by Allison Jeraci | January 26, 2019 5:40 pm
5 Skills Taught in Yoga Teacher Training Other Than Teaching
Most yoga students who pursue yoga teacher training often believe that they will learn how to teach yoga but don’t necessarily know that bountiful gift of additional professional skills they will reap from successfully completing a program. This also makes a great case for those students who adore the practice but aren’t keen on doing teacher training because they don’t want to teach yoga, to know that this training will positively impact their personal and professional life and teaching ends up being just a sliver of what the whole package has to offer.
1. Returning to your Studies
Participating in a training means that you will return to the studious life. This might mean pulling out the flash cards but it also means studying in a variety of ways which may change some students perspective of teaching and learning. It’s not just about book smarts. In teacher training students learn kinesthetically through self-adjustments, moving parts of the study buddy skeleton and with consent, working with mild adjustments to understand how other peoples’ bodies function.
2. Building Self-Confidence
Do you normally need to present your ideas regularly in front of a group of people? When you teach your first pose, a lot is revealed about how we connect through speech with others. We can feel exposed standing up there, even if it’s just in front of another individual. In teacher training, we can begin the process of overcoming our insecurities of speaking in front of others, making direct eye contact, enunciating and feeling comfortable in our own skin to communicate effectively with others. This builds tremendous self-confidence to represent yourself standing tall and expressing your thoughts and feelings clearly.
3. Multitasking Office skills
Teaching yoga isn’t just about putting together a nice class. There is a whole slew of office skills that are part of the yoga teacher training process. Teachers need good organizational skills to put together a well thought out and educative sequence. You might have already known that but what about time management, customer service and problem solving (perhaps all at once). Teachers learn not only to start and end their classes on time but also how much time to dedicate to each section of their sequence. While they have an eye on the clock, teachers then handle client concerns that are announced in the middle of class that the room is too hot or cold all the while trying to figure out how to prop or offer a variation to a student who is clearly distressed. I could have used these skills in my first job after graduating college. Where was yoga teacher training then?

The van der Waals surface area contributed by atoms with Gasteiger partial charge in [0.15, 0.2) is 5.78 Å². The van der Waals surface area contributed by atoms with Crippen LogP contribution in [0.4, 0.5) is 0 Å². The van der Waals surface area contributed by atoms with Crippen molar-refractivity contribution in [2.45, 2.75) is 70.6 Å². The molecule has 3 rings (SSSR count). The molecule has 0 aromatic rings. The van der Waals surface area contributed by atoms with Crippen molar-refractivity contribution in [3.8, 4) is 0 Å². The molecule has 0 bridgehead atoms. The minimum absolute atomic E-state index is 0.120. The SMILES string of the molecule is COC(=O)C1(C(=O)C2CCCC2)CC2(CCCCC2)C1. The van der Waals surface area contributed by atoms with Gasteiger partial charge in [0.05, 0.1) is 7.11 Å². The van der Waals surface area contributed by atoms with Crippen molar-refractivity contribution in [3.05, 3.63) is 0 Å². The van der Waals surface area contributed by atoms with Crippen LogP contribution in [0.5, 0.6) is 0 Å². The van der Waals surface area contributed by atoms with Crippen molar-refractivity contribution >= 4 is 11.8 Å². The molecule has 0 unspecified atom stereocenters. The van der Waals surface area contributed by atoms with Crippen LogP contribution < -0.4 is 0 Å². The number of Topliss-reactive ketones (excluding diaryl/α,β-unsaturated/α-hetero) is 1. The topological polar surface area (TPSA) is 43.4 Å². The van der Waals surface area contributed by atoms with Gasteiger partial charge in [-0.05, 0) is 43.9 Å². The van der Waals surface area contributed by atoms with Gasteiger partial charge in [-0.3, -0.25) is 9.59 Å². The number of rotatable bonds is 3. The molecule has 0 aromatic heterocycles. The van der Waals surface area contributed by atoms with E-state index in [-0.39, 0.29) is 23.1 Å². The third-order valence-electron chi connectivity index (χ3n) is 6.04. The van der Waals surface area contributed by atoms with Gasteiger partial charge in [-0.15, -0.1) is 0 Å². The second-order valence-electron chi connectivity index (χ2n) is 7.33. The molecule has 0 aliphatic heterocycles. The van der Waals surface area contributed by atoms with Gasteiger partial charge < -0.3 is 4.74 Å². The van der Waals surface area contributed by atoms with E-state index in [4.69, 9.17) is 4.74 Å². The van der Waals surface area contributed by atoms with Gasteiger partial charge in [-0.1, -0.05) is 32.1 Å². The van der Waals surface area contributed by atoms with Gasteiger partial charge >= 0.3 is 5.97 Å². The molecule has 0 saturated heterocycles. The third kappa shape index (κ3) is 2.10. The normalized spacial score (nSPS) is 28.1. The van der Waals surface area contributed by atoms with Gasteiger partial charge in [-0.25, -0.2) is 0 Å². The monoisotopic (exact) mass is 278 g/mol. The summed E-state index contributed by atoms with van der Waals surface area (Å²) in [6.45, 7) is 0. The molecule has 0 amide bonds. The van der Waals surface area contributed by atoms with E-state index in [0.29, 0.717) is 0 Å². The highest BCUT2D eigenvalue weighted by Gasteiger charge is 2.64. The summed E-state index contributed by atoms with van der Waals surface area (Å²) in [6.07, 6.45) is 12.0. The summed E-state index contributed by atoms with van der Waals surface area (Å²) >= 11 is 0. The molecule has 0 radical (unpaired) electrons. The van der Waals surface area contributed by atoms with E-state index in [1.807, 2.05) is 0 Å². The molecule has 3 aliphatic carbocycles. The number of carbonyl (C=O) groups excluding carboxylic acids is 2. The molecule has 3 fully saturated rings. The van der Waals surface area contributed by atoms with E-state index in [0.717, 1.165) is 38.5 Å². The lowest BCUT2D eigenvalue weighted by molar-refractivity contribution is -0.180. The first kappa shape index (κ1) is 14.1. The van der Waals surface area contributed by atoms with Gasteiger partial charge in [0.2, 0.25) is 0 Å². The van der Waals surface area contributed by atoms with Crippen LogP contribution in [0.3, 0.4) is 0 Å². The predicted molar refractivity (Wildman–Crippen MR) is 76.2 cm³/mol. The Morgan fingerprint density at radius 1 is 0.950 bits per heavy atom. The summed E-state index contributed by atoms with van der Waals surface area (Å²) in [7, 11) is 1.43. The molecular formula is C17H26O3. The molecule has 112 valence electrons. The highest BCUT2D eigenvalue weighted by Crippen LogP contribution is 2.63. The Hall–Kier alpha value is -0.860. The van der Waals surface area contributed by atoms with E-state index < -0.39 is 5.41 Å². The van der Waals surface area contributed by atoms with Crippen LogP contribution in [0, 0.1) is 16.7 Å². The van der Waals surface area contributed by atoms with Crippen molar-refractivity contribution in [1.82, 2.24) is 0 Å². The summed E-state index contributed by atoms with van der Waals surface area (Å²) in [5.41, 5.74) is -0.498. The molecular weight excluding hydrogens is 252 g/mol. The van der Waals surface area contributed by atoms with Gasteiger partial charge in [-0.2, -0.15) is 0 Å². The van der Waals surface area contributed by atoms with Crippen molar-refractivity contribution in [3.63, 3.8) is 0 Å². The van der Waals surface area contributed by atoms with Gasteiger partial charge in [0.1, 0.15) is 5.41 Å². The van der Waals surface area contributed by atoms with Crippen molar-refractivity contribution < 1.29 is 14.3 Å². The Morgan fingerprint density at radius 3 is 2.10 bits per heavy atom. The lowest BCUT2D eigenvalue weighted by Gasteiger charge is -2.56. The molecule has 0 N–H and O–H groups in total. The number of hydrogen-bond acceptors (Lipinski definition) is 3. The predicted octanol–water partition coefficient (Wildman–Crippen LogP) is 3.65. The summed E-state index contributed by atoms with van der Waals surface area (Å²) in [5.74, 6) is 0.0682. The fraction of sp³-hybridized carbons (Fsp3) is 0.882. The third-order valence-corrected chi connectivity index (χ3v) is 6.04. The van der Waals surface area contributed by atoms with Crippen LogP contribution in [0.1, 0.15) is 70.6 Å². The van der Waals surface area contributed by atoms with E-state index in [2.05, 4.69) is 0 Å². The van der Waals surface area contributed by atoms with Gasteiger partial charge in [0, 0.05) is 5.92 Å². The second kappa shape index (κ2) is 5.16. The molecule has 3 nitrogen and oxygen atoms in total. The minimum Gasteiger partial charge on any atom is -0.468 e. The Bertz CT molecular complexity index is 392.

4. The Art of Observation
Yoga teacher trainees are asked to observe a lot because it is an effective tool to understand the behind the scenes of teaching yoga. This is a long life process and the seeds are planted here. Students observe anxious tendencies like fidgeting and playing with props during relatively still moments of class (think of savasana). They read the energy of the room if everyone is fresh out of work and drained of energy or it’s the start of the day and ready to face the world. Being able to read students is applicable to every situation whether it’s with ourself and understanding why we feel the need to tap the ground our pens in a meeting or seeing someone holding back tears as they try to fight the urge while taking your coffee order. We become more effective human beings when we can peer into others and understand what they are going through in any given moment. The seed is planted in yoga teacher training.
5. Mastering Critical Thinking
From structuring your class to figuring out where to find a place to teach and retain students, your critical thinking skills strengthen infinitely. Teacher training teaches your how to analyze a situation, discern any problems, seek out more resources for answers, logically think about how to resolve the situation and make predictions about how this information will serve you in the future.
Teaching yoga is an art and it takes years of time, study and practice. The learning doesn’t stop after that initial 200-hour program. However, you will amass a plethora of professional and personal skills that will continue to strengthen as you apply them. These skills may not be what you first think of acquiring or developing when entering a yoga teacher training program but they are and will transform your perspective in your personal and professional life regardless of whether or not you decide to actually teach yoga.
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